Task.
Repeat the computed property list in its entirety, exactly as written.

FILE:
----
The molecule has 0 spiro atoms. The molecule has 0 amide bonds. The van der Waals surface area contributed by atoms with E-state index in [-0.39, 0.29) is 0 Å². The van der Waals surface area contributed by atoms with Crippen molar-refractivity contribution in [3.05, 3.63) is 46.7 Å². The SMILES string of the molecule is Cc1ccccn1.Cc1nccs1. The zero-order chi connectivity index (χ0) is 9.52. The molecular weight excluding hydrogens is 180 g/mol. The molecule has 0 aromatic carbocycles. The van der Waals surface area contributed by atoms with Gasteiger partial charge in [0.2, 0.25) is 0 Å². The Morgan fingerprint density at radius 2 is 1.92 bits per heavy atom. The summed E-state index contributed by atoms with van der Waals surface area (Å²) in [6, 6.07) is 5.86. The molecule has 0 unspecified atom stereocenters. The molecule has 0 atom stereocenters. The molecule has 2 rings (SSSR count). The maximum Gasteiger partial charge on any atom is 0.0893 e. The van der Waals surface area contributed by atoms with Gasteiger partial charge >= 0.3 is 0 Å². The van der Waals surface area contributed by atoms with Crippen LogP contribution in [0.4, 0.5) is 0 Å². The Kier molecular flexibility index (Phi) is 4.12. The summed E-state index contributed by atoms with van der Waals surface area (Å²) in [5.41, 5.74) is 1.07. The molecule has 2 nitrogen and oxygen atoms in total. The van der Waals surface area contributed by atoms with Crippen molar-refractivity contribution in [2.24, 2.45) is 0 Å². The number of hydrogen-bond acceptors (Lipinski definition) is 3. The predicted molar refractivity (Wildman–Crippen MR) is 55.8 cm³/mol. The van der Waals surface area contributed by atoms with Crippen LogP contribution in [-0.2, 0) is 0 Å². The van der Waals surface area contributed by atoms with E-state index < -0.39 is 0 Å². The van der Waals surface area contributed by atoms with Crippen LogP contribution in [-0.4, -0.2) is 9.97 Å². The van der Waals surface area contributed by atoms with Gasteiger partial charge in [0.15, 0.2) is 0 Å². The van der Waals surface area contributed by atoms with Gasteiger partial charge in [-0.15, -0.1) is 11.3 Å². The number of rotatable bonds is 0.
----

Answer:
The molecule has 0 spiro atoms. The molecule has 0 amide bonds. The van der Waals surface area contributed by atoms with E-state index in [-0.39, 0.29) is 0 Å². The van der Waals surface area contributed by atoms with Crippen molar-refractivity contribution in [3.05, 3.63) is 46.7 Å². The SMILES string of the molecule is Cc1ccccn1.Cc1nccs1. The zero-order chi connectivity index (χ0) is 9.52. The molecular weight excluding hydrogens is 180 g/mol. The molecule has 0 aromatic carbocycles. The van der Waals surface area contributed by atoms with Gasteiger partial charge in [0.2, 0.25) is 0 Å². The Morgan fingerprint density at radius 2 is 1.92 bits per heavy atom. The summed E-state index contributed by atoms with van der Waals surface area (Å²) in [6, 6.07) is 5.86. The molecule has 0 unspecified atom stereocenters. The molecule has 0 atom stereocenters. The molecule has 2 rings (SSSR count). The maximum Gasteiger partial charge on any atom is 0.0893 e. The van der Waals surface area contributed by atoms with Gasteiger partial charge >= 0.3 is 0 Å². The van der Waals surface area contributed by atoms with Crippen LogP contribution in [0.4, 0.5) is 0 Å². The Kier molecular flexibility index (Phi) is 4.12. The summed E-state index contributed by atoms with van der Waals surface area (Å²) in [5.41, 5.74) is 1.07. The molecule has 2 nitrogen and oxygen atoms in total. The van der Waals surface area contributed by atoms with Crippen molar-refractivity contribution in [2.24, 2.45) is 0 Å². The number of hydrogen-bond acceptors (Lipinski definition) is 3. The predicted molar refractivity (Wildman–Crippen MR) is 55.8 cm³/mol. The van der Waals surface area contributed by atoms with Crippen LogP contribution in [-0.2, 0) is 0 Å². The van der Waals surface area contributed by atoms with E-state index < -0.39 is 0 Å². The van der Waals surface area contributed by atoms with Crippen LogP contribution in [-0.4, -0.2) is 9.97 Å². The van der Waals surface area contributed by atoms with Gasteiger partial charge in [0.15, 0.2) is 0 Å². The van der Waals surface area contributed by atoms with Gasteiger partial charge in [-0.15, -0.1) is 11.3 Å². The number of rotatable bonds is 0.